The Greek Referendum Meltdown

You might have noticed a rather sickening plunge in the stock market on Tuesday, especially during the morning hours, when the Dow opened with a 250-point drop.  This was largely due to Greece, where Premier George Papandreou suddenly decided to hold a referendum on the last-ditch bailout plan that was supposed to save Greece, and by extension the European Union.  If you think it was bad on Wall Street, the Russian stock market actually crashed, due to unspecified “technical issues.”

Papandreou’s own parliament was apparently unaware of his plans, and got the big news at the same time everyone else started calling their brokers and sobbing into their smart phones.  The finance minister had been hospitalized with stomach pains, and awoke to the kind of news that brings fresh ulcers.  His reaction was described as “horror.”  The last Greek referendum was held in 1974, and abolished the monarchy. 

The next one could abolish Greece.  Polling is somewhat mixed, with the public about 60% opposed to the bailout plan, but generally supportive of remaining within the Eurozone.  The bailout plan involves dragging public debt down to 120% of GDP by writing off literally half of the government’s debt, coupled with strict “austerity” measures.  The latter end of the deal is the problem.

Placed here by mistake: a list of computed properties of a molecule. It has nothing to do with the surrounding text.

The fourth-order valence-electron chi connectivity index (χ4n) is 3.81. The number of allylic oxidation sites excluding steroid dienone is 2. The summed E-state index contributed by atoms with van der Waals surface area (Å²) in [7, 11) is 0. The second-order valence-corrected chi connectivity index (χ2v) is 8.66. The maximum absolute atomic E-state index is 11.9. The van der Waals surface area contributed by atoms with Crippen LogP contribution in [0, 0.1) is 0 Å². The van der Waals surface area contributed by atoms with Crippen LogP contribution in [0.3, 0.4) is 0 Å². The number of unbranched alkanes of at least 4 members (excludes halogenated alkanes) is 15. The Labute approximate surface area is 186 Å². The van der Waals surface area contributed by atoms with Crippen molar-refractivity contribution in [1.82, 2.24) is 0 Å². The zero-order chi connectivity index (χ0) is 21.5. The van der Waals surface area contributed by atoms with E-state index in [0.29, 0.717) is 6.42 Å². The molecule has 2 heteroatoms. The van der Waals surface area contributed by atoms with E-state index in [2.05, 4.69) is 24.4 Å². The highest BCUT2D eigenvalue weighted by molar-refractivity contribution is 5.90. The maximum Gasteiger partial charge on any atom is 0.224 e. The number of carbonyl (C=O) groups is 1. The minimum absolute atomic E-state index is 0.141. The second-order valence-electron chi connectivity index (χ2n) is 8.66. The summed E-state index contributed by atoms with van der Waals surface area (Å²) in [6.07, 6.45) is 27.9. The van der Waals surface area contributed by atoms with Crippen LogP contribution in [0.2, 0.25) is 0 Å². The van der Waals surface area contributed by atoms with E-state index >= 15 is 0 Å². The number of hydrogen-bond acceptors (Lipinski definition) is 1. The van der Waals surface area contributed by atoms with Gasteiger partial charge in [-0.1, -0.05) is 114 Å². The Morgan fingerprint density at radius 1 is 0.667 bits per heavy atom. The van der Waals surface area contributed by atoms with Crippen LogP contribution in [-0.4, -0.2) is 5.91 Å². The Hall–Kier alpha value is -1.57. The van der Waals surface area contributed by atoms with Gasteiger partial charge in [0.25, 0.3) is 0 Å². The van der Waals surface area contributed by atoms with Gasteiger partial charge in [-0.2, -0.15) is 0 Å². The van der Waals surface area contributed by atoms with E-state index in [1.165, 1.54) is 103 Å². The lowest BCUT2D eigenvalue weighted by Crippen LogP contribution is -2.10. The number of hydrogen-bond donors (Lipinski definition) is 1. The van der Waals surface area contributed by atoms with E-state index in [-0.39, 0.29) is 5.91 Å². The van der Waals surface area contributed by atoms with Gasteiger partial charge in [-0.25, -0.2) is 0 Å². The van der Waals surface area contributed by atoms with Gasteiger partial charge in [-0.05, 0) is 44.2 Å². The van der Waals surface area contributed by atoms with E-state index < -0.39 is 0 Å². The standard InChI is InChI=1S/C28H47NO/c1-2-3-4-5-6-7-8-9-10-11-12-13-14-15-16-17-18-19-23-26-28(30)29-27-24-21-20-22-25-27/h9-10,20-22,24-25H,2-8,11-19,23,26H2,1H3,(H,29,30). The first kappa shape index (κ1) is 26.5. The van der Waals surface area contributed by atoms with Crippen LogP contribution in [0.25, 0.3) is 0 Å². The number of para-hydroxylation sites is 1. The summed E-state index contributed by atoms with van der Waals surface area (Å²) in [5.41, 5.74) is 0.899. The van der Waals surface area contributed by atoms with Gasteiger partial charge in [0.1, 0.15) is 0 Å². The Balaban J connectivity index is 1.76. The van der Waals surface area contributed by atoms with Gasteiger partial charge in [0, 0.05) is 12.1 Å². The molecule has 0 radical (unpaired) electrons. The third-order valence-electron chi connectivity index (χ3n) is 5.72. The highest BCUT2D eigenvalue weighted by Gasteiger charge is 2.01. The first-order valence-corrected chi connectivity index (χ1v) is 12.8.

The Greek populace has been comprehensively destroyed by socialism, and has absolutely no taste for “austerity” measures that include pension cuts, public sector wage reductions, reducing the size of the civil service, and raising the retirement age from 61 to 65.  They’ve already launched violent riots over far less severe austerity programs.  One of the big reasons Papandreou called for the referendum is to escape their wrath.  Some observers think he’s looking for a graceful way to commit political suicide.

The referendum announcement had ministers staggering around Europe and clutching their chests.  Reuters describes the reaction in Germany, which is keeping both the EU and Greece afloat, as “barely disguised fury:”

A leader in German Chancellor Angela Merkel’s center-right coalition said he was “irritated” by Papandreou’s announcement and said the euro zone would have to consider turning off the flow of money which has kept Greece afloat over the past year.

“This sounds to me like someone is trying to wriggle out of what was agreed — a strange thing to do,” said Rainer Bruederle, parliamentary floor leader for the Free Democrats and a former German economy minister.

“One can only do one thing: make the preparations for the eventuality that there is a state insolvency in Greece and if it doesn’t fulfill the agreements, then the point will have been reached where the money is turned off.”

 “Turning off the money” is equivalent to pulling the plug on life support for the Greek government, if not their civilization.  They’ve got an 8 billion euro infusion on the way, but it will only tide them over until the beginning of next year.